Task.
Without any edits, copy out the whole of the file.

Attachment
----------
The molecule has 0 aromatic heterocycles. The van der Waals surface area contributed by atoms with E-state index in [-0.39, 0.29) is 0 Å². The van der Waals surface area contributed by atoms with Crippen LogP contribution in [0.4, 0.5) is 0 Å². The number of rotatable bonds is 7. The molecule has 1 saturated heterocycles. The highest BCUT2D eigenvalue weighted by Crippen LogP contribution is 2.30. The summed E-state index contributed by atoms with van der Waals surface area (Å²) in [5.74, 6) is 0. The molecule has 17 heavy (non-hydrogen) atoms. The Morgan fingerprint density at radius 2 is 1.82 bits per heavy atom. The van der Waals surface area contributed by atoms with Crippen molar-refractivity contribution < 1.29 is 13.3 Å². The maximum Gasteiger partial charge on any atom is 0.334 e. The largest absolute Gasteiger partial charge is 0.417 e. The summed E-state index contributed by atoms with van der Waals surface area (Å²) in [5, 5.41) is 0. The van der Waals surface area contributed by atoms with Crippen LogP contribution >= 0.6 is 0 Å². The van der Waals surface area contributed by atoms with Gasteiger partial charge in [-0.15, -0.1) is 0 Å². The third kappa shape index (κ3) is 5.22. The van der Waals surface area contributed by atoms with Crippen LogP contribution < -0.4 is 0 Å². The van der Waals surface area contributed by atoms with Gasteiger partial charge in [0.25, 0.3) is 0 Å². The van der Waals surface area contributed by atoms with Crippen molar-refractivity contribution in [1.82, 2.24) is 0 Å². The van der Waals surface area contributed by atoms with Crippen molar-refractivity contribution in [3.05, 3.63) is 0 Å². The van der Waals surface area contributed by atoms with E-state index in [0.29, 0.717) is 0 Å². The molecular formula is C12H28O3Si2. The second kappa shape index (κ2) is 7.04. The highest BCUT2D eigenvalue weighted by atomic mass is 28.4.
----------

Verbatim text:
The molecule has 0 aromatic heterocycles. The van der Waals surface area contributed by atoms with E-state index in [-0.39, 0.29) is 0 Å². The van der Waals surface area contributed by atoms with Crippen LogP contribution in [0.4, 0.5) is 0 Å². The number of rotatable bonds is 7. The molecule has 1 saturated heterocycles. The highest BCUT2D eigenvalue weighted by Crippen LogP contribution is 2.30. The summed E-state index contributed by atoms with van der Waals surface area (Å²) in [5.74, 6) is 0. The molecule has 17 heavy (non-hydrogen) atoms. The Morgan fingerprint density at radius 2 is 1.82 bits per heavy atom. The van der Waals surface area contributed by atoms with Crippen molar-refractivity contribution < 1.29 is 13.3 Å². The maximum Gasteiger partial charge on any atom is 0.334 e. The largest absolute Gasteiger partial charge is 0.417 e. The summed E-state index contributed by atoms with van der Waals surface area (Å²) in [5, 5.41) is 0. The van der Waals surface area contributed by atoms with Crippen LogP contribution >= 0.6 is 0 Å². The van der Waals surface area contributed by atoms with Gasteiger partial charge in [-0.15, -0.1) is 0 Å². The third kappa shape index (κ3) is 5.22. The van der Waals surface area contributed by atoms with Crippen LogP contribution < -0.4 is 0 Å². The van der Waals surface area contributed by atoms with Gasteiger partial charge in [0.25, 0.3) is 0 Å². The van der Waals surface area contributed by atoms with Crippen molar-refractivity contribution in [1.82, 2.24) is 0 Å². The van der Waals surface area contributed by atoms with Crippen molar-refractivity contribution in [3.05, 3.63) is 0 Å². The van der Waals surface area contributed by atoms with E-state index in [0.29, 0.717) is 0 Å². The molecular formula is C12H28O3Si2. The second kappa shape index (κ2) is 7.04. The highest BCUT2D eigenvalue weighted by atomic mass is 28.4.